It is commonly believed that the bridge acquired its name after the events of 1745. This isn’t correct as it was already known as Hanging Bridge at least 200 years earlier.
In 1745, soldiers from Bonnie Prince Charlie’s army retreating piecemeal from Derby, rampaged through Mayfield. Many of the terrified villagers barricaded themselves in the church tower, the original oak door still bears the scars made by the Scotsmen’s musket balls. Two Mayfield residents were killed and their murderers caught and executed by hanging. Mayfield had a gibbet situated close to the junction of Old Bank and (significantly) Gallowstree Lane. Road junctions were the preferred place for gallows so that the corpses of evil-doers would be seen by all passers-by. Mayfield’s gallows were a prominent feature and would have been visible from a
long way off. The gallows might have been a tree or it could have been a man-made scaffold. It seems unlikely that the 1745 executions took place anywhere else, particularly in a relatively less prominent location as Hanging Bridge itself.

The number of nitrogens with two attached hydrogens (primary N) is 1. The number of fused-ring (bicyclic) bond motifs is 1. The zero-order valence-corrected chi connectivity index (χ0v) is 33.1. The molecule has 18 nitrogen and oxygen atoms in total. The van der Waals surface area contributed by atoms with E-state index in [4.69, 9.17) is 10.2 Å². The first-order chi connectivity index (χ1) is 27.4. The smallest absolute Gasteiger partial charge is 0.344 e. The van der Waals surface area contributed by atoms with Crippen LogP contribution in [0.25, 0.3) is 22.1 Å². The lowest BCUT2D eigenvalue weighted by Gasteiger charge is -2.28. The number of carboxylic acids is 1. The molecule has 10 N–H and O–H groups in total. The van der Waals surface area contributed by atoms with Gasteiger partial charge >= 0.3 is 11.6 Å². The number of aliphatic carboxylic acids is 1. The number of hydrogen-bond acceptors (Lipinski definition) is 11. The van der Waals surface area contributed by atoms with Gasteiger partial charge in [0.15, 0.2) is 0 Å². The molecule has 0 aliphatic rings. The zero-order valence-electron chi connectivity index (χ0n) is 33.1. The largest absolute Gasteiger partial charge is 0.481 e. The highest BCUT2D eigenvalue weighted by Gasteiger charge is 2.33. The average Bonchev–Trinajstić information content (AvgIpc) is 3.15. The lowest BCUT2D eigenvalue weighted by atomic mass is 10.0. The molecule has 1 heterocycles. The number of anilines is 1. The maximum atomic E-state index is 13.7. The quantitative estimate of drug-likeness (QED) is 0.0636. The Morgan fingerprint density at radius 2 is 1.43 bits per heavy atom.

Furthermore, James Rolleston, MP for Newcastle-under-Lyme and a member of the wealthy family that financed the building of Mayfield church in the 1300s and then added the tower in 1515, mentioned Hanging Bridge in his Will. He left £2 for repairs to the church and a further £2 for repairs to “Hanging Bridge”. His Will is dated 1553. The earliest reference to hanging Bridge is in a 13th century charter in Latin.
One idea is that the word ‘hanging’ derives from the Old English word ‘han’ meaning a wild bird and ‘gan’ meaning at the bottom of a hill. It could be that a thousand years ago our Saxon predecessors were already referring to this crossing of the River Dove – when it was just a packhorse bridge – as ‘Hangan Bridge’.